Sunday #Bookstack No. 18: Week of January 13, 2013

Happy Sunday. I am the (book) supplier and this is Sunday #bookstack for the week of January 13, 2013.

School started off okay this week. I’m pretty happy with my crew, and I’ve already given my hard copy of Ready Player One to a student, and he’s enjoying it, so that makes me happy. I think I have at least two more who are in queue for it once the student who has it is finished. I had another student who was upset with me because I didn’t have a book for her Tuesday morning when students came in. I felt a little bad about that one, but I suppose they call me the supplier for a reason, right? Come to think of it, I need to find her another one for tomorrow.

I also decided to use my green screen a little more, and shot last week’s feature shelf in front of it. I think I like the way it turned out. It takes a little longer to put together that way, I think, but now I’m not constrained to shooting after school in my classroom and I don’t have to worry about interruptions. And there’s a continuity between the thumbnail and the background that I like.

Okay, so my stack this week:

I just bought Tangerine by Edward Bloor on audiobook because the other reading teacher in my building is teaching it, so that’s the audiobook I’m working on for the next few weeks. This is the book that turned my cousin Sam into a reader, or so he says, so I’m excited to revisit it. I haven’t read it since he was in elementary school, and he’s a freshman this year.

As far as physical books are concerned, I’m still working on Cat’s Cradle. Oh, about that. I forgot to mention.  We’re doing a nerdfighter book club event with Cat’s Cradle. We’ve got a Google+ community all set up where we’re talking about the books we read and whatnot. You don’t have to be a nerdfighter to join us and talk about books. We’d be happy to have you.

I’m also going to read Flyy Girl by Omar Tyree. My sister gave me this one to read a long time ago and I hadn’t gotten to it. She’s been harassing me about it, so I figured if I declare to the internet that I’m going to read it, I’ll actually get it read. So there, Sarah, if you’re watching, which you probably aren’t unless I tag you on Facebook or something. I’m going to read your book this week.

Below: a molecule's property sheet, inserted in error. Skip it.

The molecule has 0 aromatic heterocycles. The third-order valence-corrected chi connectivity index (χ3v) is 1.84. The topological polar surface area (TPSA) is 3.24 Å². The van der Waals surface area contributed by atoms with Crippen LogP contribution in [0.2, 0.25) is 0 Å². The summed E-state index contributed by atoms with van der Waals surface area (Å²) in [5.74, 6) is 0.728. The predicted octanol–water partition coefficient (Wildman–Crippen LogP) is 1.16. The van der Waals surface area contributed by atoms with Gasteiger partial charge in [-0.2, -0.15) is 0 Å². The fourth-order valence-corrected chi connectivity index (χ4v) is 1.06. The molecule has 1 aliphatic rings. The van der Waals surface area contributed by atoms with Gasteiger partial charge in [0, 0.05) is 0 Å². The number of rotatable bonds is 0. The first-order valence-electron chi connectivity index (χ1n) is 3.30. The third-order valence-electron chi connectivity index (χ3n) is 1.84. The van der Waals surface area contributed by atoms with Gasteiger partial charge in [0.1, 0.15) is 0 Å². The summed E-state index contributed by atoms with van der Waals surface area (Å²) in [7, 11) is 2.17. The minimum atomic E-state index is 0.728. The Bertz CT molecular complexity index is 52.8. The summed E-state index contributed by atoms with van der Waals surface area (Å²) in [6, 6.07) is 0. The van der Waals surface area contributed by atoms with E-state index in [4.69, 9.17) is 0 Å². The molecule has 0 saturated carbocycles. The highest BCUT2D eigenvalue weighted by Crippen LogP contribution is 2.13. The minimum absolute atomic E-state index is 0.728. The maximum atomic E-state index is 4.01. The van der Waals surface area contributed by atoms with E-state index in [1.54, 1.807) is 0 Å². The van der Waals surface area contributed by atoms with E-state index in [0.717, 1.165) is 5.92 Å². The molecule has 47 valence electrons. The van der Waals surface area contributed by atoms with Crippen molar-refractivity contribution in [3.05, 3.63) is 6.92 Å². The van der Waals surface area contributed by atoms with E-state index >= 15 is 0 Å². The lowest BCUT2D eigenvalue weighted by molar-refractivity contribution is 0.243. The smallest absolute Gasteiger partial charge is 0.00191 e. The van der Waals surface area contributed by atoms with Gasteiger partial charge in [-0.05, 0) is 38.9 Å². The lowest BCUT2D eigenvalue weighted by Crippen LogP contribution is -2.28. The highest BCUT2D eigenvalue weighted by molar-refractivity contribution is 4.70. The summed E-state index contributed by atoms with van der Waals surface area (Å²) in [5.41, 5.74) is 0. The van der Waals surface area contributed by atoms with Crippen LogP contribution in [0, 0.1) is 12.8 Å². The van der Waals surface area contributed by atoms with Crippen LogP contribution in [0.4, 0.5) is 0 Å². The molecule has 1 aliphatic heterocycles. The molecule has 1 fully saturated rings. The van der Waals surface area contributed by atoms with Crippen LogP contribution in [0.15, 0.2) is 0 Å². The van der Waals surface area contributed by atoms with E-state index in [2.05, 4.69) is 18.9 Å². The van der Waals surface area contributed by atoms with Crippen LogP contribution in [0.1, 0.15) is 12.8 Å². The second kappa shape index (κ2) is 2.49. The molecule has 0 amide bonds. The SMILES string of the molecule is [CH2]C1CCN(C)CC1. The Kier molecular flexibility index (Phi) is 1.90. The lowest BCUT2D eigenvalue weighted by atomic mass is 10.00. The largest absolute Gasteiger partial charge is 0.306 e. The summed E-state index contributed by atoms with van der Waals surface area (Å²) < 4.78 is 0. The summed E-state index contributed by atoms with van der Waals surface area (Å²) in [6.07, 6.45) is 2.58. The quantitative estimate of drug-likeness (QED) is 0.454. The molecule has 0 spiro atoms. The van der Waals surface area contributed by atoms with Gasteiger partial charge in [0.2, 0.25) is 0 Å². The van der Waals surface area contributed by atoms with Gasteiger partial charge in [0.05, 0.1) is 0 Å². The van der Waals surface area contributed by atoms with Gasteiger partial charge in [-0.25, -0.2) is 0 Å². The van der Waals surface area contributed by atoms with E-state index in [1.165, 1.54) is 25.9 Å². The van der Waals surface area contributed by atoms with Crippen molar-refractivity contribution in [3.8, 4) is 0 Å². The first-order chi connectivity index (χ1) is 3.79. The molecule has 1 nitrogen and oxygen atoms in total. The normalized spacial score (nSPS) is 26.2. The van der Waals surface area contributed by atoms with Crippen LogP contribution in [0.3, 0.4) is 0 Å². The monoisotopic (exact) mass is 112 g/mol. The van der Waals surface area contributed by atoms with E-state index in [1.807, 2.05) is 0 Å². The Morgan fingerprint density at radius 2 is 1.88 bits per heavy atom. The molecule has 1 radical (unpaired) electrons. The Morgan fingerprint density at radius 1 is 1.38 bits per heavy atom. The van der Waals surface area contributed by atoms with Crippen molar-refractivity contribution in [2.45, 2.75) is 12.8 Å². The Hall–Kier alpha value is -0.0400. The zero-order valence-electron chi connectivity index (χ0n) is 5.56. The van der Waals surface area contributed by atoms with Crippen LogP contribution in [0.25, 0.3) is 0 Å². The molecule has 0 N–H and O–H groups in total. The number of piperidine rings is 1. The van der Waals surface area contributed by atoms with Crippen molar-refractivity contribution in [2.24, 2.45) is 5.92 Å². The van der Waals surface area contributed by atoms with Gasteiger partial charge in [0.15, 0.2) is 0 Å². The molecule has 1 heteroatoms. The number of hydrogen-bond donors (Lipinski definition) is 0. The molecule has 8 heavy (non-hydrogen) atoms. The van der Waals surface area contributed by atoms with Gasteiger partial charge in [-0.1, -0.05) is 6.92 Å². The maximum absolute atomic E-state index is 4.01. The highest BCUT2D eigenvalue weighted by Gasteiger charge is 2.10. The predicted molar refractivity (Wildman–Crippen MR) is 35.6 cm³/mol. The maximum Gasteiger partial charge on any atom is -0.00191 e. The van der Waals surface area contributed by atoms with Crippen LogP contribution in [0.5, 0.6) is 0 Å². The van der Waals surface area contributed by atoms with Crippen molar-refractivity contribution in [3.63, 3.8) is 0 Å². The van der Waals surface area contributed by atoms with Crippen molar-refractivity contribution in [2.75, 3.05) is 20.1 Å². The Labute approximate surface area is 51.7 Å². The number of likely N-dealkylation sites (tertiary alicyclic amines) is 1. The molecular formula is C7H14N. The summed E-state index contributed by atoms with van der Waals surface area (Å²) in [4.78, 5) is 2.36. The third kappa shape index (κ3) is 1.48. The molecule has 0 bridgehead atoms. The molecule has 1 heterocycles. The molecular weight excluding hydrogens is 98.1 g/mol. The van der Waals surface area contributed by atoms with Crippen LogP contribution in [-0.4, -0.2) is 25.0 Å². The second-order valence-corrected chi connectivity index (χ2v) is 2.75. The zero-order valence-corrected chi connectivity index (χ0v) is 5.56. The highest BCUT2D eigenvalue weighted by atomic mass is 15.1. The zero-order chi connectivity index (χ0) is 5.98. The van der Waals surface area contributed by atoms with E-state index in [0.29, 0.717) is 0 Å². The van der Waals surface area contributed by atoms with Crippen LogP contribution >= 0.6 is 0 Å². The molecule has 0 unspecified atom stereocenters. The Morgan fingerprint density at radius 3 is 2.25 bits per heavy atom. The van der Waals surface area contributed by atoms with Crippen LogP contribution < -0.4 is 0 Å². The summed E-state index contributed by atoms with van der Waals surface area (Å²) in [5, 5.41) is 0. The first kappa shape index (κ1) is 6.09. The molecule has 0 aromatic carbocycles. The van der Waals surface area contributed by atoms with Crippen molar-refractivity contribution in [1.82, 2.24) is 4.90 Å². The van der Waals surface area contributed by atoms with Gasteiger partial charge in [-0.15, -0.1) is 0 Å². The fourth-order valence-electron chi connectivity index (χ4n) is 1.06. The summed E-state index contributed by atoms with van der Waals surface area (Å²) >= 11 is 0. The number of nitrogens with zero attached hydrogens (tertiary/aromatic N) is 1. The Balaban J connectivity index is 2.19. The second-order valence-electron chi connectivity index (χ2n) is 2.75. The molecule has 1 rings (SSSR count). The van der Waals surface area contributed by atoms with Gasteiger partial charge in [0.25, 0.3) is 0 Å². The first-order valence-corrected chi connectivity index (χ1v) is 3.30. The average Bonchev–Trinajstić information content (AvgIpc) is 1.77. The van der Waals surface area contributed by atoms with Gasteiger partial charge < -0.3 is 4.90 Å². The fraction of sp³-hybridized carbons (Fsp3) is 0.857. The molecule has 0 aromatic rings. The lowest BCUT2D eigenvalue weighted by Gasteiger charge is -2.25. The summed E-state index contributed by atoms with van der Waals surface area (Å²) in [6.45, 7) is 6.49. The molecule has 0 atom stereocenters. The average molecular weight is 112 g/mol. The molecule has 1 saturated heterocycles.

The other paper book in my stack this week is The Gospel According to Larry, which, like Destroy all Cars, I heard about on Episode 55 of Text Messages: Teens as Change Agents. It sounded intriguing, so I picked it up. It’s about a prodigy named Josh who wanted to make a difference in the world and uses his online alter-ego, Larry, to do just that.

That’s my stack. What’s in your stack this week?

[Question of the Week]

Last week I asked about why we study literature, and bibliophilebeauty, whose channel I’ll link to in the description, said “The value in studying literature is endless. Appreciation and knowledge of other cultures, historical events, and different places. It teaches you to think independently. Literature exposes you to situations, thoughts and ideas that you might not otherwise experience.” So there you go, Tim. A good reason to study literature.

This week’s question ties to my nostalgic rereading of Tangerine and it’s do you remember the book or books that turned you into a reader? Leave your responses in the comments for wherever you happen to be watching this video, I’d love to hear what turned you into a reader.

That’s it for me today. If you want to talk about what I’m reading, or about what you’re reading, or about books in general, or you’d like to request a Feature Shelf, leave me a comment here, or on any of the other social networky places listed on the end screen and in the description. If you’d like to join our book club, there’s a link for that in the description too. I will see you on Tuesday for a #bookgapchallenge update, and on Thursday for the One and Only Ivan edition of Feature Shelf. Have a great week.  I am the (book) supplier wishing you happy reading.  Don’t forget to be awesome.

Advertisements

Leave a Reply

Fill in your details below or click an icon to log in:

WordPress.com Logo

You are commenting using your WordPress.com account. Log Out / Change )

Twitter picture

You are commenting using your Twitter account. Log Out / Change )

Facebook photo

You are commenting using your Facebook account. Log Out / Change )

Google+ photo

You are commenting using your Google+ account. Log Out / Change )

Connecting to %s